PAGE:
AccessMyLibrary provides FREE access to millions of articles from top publications available through your library.
U.S. firms spent more than $120 billion in 1994 to comply with environmental laws, in addition to several billion more on research and development (Vogan, 1996), an amount that represents between 1.5% and 2% of gross domestic product (GDP). However, the true cost of environmental protection may be higher. For example, expenditures on environmental protection may crowd out other more productive investments (Palmer, Oates, & Portney, 1995). Even direct costs are often underestimated. For example, a recent study estimated the hidden costs of environmental protection (such as product design or production changes, waste disposal, depreciation, and overhead) can account for as much as 22% of an oil refinery's operating budget (Ditz, Ranganathan, & Banks, 1995).
At the same time that these dollars are spent to comply with regulations, some firms are voluntarily reducing pollution beyond legal limits. For example, more than 1,200 firms participated in the EPA's 33/50 program, agreeing to voluntarily reduce certain chemical emissions by 33% by 1988 and 50% by 1995 (Arora & Cason, 1995). Various reasons have been cited for this trend, including reduced cost from material input usage, reduced cost due to less waste disposal, reduced regulatory scrutiny, less public and community pressure, and increased product value and firm competitiveness due to consumer demand for "green products."(1) Regardless of the reason or reasons behind this beyond-compliance movement, an important empirical question arises: does the market value firms that have better environmental reputations than those that do not? It is possible that firms that exceed regulatory standards do so at their own financial peril. Alternatively, these firms may expect to reap some benefits from a better environmental reputation.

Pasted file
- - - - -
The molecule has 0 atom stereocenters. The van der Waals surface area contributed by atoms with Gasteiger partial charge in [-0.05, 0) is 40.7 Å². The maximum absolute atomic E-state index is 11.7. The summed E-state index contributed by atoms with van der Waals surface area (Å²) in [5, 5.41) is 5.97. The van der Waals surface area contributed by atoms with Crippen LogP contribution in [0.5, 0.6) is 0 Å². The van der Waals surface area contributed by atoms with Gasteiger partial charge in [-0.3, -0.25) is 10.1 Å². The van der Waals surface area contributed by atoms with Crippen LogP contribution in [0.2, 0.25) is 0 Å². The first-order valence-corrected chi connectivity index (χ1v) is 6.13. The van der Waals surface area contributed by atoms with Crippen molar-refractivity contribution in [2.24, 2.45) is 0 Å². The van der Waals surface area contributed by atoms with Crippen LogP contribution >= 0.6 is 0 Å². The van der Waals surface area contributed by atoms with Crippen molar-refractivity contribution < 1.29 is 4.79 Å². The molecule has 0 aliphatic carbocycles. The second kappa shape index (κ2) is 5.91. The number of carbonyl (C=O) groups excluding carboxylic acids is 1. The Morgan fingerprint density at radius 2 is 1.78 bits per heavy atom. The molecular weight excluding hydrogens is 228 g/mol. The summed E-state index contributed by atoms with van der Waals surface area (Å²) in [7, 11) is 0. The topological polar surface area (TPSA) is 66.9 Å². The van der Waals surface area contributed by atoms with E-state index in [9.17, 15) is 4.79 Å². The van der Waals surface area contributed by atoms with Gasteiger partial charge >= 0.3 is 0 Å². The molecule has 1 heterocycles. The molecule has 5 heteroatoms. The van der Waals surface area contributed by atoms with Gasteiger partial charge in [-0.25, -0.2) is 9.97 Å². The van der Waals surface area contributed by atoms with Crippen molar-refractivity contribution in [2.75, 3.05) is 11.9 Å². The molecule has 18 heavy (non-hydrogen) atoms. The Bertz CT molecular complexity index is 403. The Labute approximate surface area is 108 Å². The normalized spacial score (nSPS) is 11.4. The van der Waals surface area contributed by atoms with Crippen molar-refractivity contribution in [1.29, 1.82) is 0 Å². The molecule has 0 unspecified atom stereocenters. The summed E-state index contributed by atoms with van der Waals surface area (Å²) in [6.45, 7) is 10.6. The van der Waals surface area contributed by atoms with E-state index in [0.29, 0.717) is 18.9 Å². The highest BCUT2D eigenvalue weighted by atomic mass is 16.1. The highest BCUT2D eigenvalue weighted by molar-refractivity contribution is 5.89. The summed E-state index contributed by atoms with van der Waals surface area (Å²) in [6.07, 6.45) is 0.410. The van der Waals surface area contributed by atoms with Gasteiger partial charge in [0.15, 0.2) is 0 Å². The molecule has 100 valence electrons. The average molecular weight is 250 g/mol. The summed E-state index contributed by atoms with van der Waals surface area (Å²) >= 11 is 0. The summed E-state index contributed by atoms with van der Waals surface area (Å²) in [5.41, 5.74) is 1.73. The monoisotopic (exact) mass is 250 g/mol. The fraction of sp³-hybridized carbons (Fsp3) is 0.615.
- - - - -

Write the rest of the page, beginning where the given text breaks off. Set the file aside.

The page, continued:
This paper examines the extent to which a firm's environmental reputation is valued in the marketplace. Previous economics literature on firm valuation has focused on both the components of firm value (such as tangible versus intangible assets) and the factors that affect these components (such as patents, R&D expenditures, market share, and brand names). We extend the standard economic technique of decomposing a firm's market value into its tangible and intangible assets, by separating out environmental performance from the intangible assets of the firm. Our key finding is that there is a significant positive relationship between environmental performance and the intangible asset value of publicly traded firms in the S&P 500. Firms that have worse environmental performance have lower intangible asset values after controlling for other standard variables known to affect the market value of a firm. On average, firms in our sample have a $380 million reduction in market value that can be attributable to environmental concerns. This constitutes approximately 9.0% of the replacement value of tangible assets.